Aluminium use in China’s NEVs to surge by 2030, but challenges exist

The aluminium market in China was expected to come under massive demand from the new energy vehicle (NEV) sector in the years ahead, but the aluminium industry still faced various challenges in the application of the metal in NEVs, Fastmarkets has learned

Roughly 10 million tonnes of aluminium will be used in producing NEVs in China by 2030, thanks to the massive development of the NEV sector in the country, market participants told Fastmarkets in the week ended Friday June 21. This would compare with consumption of the light metal in 2023 of around 2 million tonnes.

“Production and sales of NEVs [in China] have increased significantly in recent years, against the background of carbon emissions peaking by 2030 and achieving carbon neutrality by 2060,” a trader said.

China produced 940,000 NEVs in May 2024, up by 31.9% from 712,660 NEVs produced in May 2023, according to data released by the China Association of Automobile Manufacturers (CAAM).

With that volume produced, 955,000 NEVs were sold in May, up by 33.3% from 716,430 NEV sales a year earlier. The market share of NEVs in China reached 39.5% in May, out of a total of 2.42 million cars sold in the country, according to data released by CAAM.

China’s production and sales of NEVs will increase

Trade sources said that China’s production and sales of NEVs will continue to increase, and they expected the NEV share of the car market to increase to around 50% by 2025 and 70% by 2030.

“The promising development of NEVs in China will bring a significant demand increase for the light metal, considering NEVs’ requirement for light weight,” a second trader said.

Market sources said that NEVs were usually heavier than vehicles with internal combustion engines (ICEs). Consequently, NEVs had a stronger incentive for lightweighting, to extend the driving range.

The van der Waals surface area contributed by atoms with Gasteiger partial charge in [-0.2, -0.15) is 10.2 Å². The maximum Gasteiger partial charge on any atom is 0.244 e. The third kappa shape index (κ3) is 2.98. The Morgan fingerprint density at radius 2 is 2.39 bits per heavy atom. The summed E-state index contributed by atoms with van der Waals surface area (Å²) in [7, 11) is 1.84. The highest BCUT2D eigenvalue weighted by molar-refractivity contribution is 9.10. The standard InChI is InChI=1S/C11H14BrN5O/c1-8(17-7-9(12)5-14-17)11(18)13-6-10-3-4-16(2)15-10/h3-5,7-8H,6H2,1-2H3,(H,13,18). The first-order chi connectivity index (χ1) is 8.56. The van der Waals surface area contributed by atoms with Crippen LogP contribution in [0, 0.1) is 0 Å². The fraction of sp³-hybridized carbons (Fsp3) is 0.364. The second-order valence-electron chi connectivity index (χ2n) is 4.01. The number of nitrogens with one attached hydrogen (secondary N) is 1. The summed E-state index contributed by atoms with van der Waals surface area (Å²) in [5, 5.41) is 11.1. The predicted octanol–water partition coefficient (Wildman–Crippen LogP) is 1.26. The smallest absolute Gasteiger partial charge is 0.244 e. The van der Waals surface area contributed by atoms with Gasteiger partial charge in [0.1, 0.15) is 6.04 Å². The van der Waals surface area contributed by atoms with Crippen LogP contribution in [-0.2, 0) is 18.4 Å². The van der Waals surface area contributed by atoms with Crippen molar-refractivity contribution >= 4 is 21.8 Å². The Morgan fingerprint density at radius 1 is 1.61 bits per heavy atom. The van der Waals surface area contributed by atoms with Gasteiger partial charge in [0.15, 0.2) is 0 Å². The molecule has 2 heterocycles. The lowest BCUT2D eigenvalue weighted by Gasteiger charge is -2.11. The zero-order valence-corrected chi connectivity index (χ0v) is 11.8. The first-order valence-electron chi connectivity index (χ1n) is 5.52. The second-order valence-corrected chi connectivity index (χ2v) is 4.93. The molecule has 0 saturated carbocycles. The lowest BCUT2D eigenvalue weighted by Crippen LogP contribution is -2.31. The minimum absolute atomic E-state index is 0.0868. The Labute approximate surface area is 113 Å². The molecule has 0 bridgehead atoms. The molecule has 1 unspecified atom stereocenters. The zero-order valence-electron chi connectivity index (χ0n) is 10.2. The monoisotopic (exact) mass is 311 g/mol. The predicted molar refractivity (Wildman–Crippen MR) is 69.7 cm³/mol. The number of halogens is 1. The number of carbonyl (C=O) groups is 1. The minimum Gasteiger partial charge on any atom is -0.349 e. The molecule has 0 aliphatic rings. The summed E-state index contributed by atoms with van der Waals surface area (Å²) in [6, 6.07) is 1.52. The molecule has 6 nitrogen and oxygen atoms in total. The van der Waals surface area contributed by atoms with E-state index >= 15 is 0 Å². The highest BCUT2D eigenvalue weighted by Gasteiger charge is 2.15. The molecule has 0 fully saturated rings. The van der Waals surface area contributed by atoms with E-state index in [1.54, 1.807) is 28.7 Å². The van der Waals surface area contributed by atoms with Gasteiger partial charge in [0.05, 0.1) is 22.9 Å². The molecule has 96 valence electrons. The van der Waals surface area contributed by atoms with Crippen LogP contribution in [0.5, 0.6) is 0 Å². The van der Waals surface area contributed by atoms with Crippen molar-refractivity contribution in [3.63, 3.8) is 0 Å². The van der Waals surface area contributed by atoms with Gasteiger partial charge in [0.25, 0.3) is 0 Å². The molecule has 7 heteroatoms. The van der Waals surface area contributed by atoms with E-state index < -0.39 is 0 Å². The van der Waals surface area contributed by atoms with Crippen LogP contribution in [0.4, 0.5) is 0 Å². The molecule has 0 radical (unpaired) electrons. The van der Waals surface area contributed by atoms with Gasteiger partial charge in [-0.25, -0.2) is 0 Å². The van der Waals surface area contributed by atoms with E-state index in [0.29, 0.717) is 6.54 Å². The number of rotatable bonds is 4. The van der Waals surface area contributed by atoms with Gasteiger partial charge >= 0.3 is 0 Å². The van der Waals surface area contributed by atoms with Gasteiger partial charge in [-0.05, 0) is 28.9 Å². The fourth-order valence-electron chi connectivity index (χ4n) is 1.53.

In an NEV, aluminium is used in the vehicle body and chassis, and in the three electric systems – motor, power battery and electronic control systems. At the moment, those three units were mainly made from steel or a combination of steel with some aluminium and other metal materials, sources said.

According to the Energy Saving and NEV Technology Roadmap, issued by China’s Society of Automotive Engineers (SAE), by 2030 an NEV will use more than 350kg of aluminium, compared with around 190kg in 2020.

“By 2030, the use of aluminium will increase in car bodies, and materials for chassis and electric systems will be mainly made from aluminium,” the second trader said.

“The increase in the use of aluminium in NEVs is clearly foreseeable,” a third trader said. “Together with development of the solar energy and energy storage sectors, I would expect China’s consumption of aluminium to keep increasing, despite the weaker housing sector.”

Some market sources said, however, that although China’s aluminium imports have decreased recently, due to a closed import arbitrage window, the country needed to import more aluminium in the long term, considering the aluminium capacity cap of 45.5 million tonnes per year.

The monthly average of the aluminium import arbitrage showed a loss of $284.27 per tonne for May, compared with a loss of $246.72 per tonne for April.

China imported around 157,874 tonnes of aluminium in May 2024, down by 28% from 218,525 tonnes in April but up by 114% from 73,931 tonnes in May 2023, according to data released by Chinese customs.

Aluminium challenges exist

There were still several challenges to the use of more aluminium in NEVs, market sources said.

“Aluminium is expensive,” a fourth trader said. “Though the overall trend is to use more aluminium, I hear some voices asking whether we should keep using steel to reduce costs.”

Market sources told Fastmarkets that the cost for steel in the automotive sector was around 10-15 yuan ($1.37-2.06) per kg, compared with 20-25 yuan per kg for aluminium.

“In the Chinese market, mid-to-high end NEVs [with sales prices of more than 200,000 yuan, about $27,500] use more aluminium, while manufacturers choose to use more steel for low-end NEVs,” the fourth trader said.

Market sources said that it was important to have the low-end NEVs also use more aluminium, and that car makers would find a balance between use of the light-weight material and the production cost.

But the aluminium sector also had to deal with the technological challenges, market sources said.

The formability of aluminium plate was not as good as that of steel plate, making it difficult to make automotive parts with complex structures in aluminium materials, they said.

The significant research and development investment into NEV parts, and the long payment periods granted to consumers, were also challenging for aluminium product makers.

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